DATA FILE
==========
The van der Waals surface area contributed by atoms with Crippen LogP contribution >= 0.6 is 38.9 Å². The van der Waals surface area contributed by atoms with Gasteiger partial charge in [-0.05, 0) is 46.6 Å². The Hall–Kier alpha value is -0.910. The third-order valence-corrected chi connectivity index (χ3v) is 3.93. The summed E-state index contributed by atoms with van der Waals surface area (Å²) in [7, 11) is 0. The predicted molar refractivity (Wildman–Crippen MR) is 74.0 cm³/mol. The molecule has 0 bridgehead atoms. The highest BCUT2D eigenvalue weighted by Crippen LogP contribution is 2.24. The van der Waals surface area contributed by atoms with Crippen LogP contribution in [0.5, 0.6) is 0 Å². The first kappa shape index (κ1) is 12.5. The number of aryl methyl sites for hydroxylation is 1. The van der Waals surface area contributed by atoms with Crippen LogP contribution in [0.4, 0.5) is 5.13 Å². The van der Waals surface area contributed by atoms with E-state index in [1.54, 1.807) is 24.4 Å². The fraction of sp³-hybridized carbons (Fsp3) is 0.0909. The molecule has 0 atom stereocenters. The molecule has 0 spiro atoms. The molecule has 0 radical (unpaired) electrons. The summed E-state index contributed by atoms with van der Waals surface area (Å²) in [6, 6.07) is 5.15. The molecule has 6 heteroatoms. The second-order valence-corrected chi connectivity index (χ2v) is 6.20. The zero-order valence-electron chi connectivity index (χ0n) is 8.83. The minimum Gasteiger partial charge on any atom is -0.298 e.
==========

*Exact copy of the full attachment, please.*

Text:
The van der Waals surface area contributed by atoms with Crippen LogP contribution >= 0.6 is 38.9 Å². The van der Waals surface area contributed by atoms with Gasteiger partial charge in [-0.05, 0) is 46.6 Å². The Hall–Kier alpha value is -0.910. The third-order valence-corrected chi connectivity index (χ3v) is 3.93. The summed E-state index contributed by atoms with van der Waals surface area (Å²) in [7, 11) is 0. The predicted molar refractivity (Wildman–Crippen MR) is 74.0 cm³/mol. The molecule has 0 bridgehead atoms. The highest BCUT2D eigenvalue weighted by Crippen LogP contribution is 2.24. The van der Waals surface area contributed by atoms with Crippen LogP contribution in [0.5, 0.6) is 0 Å². The first kappa shape index (κ1) is 12.5. The number of aryl methyl sites for hydroxylation is 1. The van der Waals surface area contributed by atoms with Crippen LogP contribution in [0.4, 0.5) is 5.13 Å². The van der Waals surface area contributed by atoms with E-state index in [1.54, 1.807) is 24.4 Å². The fraction of sp³-hybridized carbons (Fsp3) is 0.0909. The molecule has 0 atom stereocenters. The molecule has 0 spiro atoms. The molecule has 0 radical (unpaired) electrons. The summed E-state index contributed by atoms with van der Waals surface area (Å²) in [6, 6.07) is 5.15. The molecule has 6 heteroatoms. The second-order valence-corrected chi connectivity index (χ2v) is 6.20. The zero-order valence-electron chi connectivity index (χ0n) is 8.83. The minimum Gasteiger partial charge on any atom is -0.298 e.